Market leading insight for tax experts
View online issue

The growing calls for country by country reporting

printer Mail

The debate over fair taxation has intensified calls for multinational companies to disclose how much they contribute to the UK exchequer, by reporting their profits on a country by country basis. This is often put forward as a way of ensuring that the tax affairs of the multinational are transparent, so that all stakeholders can consider the actions of the company.

The need

The list of stakeholders interested in the tax affairs of business is rapidly expanding, and now includes consumers and non-governmental organisations (NGOs), as well as members of parliament, international organisations, government officials and the media. Their spotlight is on the company’s contribution to the economy and whether the behaviour of the organisation conforms to ideals of what is considered fair or acceptable.

There now appears to be a significant divide between what information businesses are legally required to reveal about their tax affairs, and the expectations of this business stakeholder base. This gap is unhelpful when engaging in what can already be a complex discussion, and the perceived lack of tax transparency is, in some cases, giving rise to misleading conclusions.

The current position

In respect of current taxes payable, the accounting standards require disclosure of the amounts payable or recoverable at the balance sheet date, but there is no guidance in IFRS on the reporting of uncertain tax positions. Neither are there specific requirements about taxes that are ‘not taxes on profit’, such as indirect taxes.

However, some industries have additional requirements and frameworks under which they operate.  For example, for the extractive industries, country by country reporting requirements already exist through: the Dodd-Frank Wall Street Reform and Consumer Protection Act (‘Dodd-Frank Act’); the extractive industries transparency Initiative (EITI); and the draft EU accounting and transparency directive.  Similarly, the EU has recently produced proposals for the financial sector.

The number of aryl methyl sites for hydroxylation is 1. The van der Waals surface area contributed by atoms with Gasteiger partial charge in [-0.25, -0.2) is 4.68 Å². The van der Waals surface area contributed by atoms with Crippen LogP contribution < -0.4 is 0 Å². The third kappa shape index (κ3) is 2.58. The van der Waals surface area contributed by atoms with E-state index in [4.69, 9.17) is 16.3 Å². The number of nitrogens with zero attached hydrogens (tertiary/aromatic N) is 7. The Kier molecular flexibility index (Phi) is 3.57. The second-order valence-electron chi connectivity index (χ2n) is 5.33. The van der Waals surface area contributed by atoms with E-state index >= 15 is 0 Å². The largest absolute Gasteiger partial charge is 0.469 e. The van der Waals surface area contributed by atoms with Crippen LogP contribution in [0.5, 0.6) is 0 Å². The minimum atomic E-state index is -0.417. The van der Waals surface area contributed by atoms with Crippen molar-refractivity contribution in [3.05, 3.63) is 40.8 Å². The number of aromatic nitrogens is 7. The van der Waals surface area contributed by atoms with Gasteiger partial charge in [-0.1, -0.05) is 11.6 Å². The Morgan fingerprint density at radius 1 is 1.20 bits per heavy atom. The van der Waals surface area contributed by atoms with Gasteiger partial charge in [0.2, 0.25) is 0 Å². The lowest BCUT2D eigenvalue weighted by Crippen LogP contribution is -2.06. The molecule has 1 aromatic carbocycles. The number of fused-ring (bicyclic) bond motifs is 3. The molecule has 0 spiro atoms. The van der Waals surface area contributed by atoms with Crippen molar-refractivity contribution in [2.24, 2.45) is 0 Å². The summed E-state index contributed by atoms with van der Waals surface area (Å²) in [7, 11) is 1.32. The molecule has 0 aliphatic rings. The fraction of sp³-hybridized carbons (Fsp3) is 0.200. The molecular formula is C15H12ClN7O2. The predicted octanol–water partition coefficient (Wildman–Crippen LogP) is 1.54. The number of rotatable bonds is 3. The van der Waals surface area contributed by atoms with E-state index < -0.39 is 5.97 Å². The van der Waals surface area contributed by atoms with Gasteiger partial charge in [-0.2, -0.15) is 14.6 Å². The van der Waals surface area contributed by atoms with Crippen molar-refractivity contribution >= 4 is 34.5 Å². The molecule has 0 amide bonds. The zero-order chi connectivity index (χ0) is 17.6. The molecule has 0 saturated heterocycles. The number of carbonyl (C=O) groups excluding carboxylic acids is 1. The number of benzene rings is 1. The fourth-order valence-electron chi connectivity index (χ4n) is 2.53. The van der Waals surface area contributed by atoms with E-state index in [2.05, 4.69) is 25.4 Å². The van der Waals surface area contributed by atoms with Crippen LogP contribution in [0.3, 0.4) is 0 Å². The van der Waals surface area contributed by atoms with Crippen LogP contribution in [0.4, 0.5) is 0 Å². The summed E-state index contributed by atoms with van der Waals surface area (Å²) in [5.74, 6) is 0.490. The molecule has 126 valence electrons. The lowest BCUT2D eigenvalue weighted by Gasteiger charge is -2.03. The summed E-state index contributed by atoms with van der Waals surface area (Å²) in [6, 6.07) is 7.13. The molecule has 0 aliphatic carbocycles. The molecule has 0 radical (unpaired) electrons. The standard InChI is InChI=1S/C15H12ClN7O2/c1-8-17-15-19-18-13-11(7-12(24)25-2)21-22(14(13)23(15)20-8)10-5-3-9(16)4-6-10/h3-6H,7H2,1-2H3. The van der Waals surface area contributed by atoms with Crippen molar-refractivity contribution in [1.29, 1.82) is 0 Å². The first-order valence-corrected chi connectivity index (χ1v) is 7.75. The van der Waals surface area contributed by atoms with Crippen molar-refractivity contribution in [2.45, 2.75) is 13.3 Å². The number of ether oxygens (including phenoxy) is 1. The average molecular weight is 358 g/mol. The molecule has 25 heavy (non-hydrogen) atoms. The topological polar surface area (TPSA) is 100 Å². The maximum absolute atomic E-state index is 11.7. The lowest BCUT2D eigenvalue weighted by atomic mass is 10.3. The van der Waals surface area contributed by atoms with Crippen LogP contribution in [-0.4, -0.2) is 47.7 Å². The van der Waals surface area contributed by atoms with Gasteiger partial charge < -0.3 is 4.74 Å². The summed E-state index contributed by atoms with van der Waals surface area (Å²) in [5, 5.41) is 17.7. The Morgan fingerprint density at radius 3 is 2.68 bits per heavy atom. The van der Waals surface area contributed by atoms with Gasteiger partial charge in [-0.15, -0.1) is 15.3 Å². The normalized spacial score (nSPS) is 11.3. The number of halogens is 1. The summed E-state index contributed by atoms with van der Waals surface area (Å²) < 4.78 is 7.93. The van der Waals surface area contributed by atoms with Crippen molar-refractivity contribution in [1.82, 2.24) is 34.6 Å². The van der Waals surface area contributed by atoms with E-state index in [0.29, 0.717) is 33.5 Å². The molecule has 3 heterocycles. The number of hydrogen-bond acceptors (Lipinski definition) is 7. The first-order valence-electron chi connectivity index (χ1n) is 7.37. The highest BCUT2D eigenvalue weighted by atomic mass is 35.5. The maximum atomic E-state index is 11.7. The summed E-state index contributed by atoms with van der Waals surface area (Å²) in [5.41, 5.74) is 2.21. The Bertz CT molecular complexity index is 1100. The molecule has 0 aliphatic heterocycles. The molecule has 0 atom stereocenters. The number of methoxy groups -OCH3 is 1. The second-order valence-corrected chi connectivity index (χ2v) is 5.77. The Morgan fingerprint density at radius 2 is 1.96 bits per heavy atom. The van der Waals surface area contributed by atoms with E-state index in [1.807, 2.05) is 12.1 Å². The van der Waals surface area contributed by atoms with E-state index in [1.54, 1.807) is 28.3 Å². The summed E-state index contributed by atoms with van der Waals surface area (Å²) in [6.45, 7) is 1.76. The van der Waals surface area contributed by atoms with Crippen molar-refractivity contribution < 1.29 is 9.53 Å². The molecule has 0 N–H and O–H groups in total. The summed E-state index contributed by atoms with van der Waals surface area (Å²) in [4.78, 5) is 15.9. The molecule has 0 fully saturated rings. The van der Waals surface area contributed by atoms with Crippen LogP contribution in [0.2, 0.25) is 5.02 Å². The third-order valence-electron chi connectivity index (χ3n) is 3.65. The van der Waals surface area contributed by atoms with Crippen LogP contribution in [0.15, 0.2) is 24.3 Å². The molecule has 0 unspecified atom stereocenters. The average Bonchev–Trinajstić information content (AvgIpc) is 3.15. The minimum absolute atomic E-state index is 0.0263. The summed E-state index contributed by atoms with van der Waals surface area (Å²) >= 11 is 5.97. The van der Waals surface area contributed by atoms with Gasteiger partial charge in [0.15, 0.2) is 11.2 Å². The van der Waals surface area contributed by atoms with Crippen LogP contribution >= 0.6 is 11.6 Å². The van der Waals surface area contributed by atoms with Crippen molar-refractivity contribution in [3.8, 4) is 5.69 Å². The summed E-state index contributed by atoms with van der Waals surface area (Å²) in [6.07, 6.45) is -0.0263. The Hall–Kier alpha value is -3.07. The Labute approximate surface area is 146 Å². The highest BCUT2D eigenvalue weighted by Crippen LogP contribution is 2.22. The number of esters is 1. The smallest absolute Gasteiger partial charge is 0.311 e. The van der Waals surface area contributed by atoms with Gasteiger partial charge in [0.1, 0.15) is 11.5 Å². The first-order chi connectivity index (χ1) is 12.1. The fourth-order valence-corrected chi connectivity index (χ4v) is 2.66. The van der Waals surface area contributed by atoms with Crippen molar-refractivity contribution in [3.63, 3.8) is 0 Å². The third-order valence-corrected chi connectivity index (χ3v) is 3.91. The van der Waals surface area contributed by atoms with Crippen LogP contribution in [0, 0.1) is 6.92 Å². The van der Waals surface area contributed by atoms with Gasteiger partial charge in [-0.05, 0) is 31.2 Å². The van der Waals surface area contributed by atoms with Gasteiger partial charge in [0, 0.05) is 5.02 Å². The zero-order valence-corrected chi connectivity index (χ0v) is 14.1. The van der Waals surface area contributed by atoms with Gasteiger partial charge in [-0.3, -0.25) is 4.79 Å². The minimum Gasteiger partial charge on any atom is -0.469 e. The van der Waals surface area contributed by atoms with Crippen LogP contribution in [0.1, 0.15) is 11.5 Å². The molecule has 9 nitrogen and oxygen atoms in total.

What is country by country reporting?

Country by country reporting is the umbrella term used for reporting that requires disclosure of payments to and/or subsidies received from individual governments. The precise information required to be published varies under the differing frameworks:

  • Under EU proposals, from 1 January 2015, European banks and other ‘systematically important financial institutions’ will be required to disclose, on a country by country basis, to the European Commission: pre-tax profit or loss; taxes on profit or loss; and public subsidies received.
  • Under the extractive industries transparency initiative, those adopting the EITI standard report: payments made to national and local governments, including profit taxes.
  • Under the Dodd-Frank Act: payments made to federal and foreign governments, including taxes based on corporate income, production and profits. The disclosures are to be made by type of payment, by project and by government, for all payments that equal or exceed $100,000 individually or in aggregate.

The big question is whether extending these rules to other industries would address the concerns raised above, or create further challenges.

Many organisations are concerned that raw country by country reporting will not deliver greater understanding to stakeholders, but will instead create a potentially significant administrative burden

Tax transparency rather than just reporting

Country by country reporting is only one of the possible routes to greater tax transparency, and not the only solution. Whilst such reporting frameworks are already in use, their mere existence does not necessarily mean that wide adoption is the best way to deliver transparency.

Many organisations are concerned that raw country by country reporting will not deliver greater understanding to stakeholders, but will instead create a potentially significant administrative burden. It could also result in the divulgence of commercially sensitive information.

Business structures are complex and the interaction of complicated tax rules to those structures could mean that the publication of numbers in a prescribed form, without the ability to set them out in a more understandable manner, could increase misunderstanding rather than reducing it. Ultimately, there is a concern that the disclosed information may not be the panacea wanted by some sections of the fair tax lobby.

However, organisations cannot ignore the call for greater tax disclosure and there is a role for greater transparency about the taxes paid as part of stakeholder management. Indeed, if there is not a step change in the level of voluntary tax reporting, there is a material possibility that mandatory changes will follow.

I would like to see the debate move beyond the raw country by country reporting discussion to one that considers how companies can explain their tax affairs in a manner that is appropriate to them.

Read Ernst & Young’s recent report ‘Tax transparency: seizing the initiative’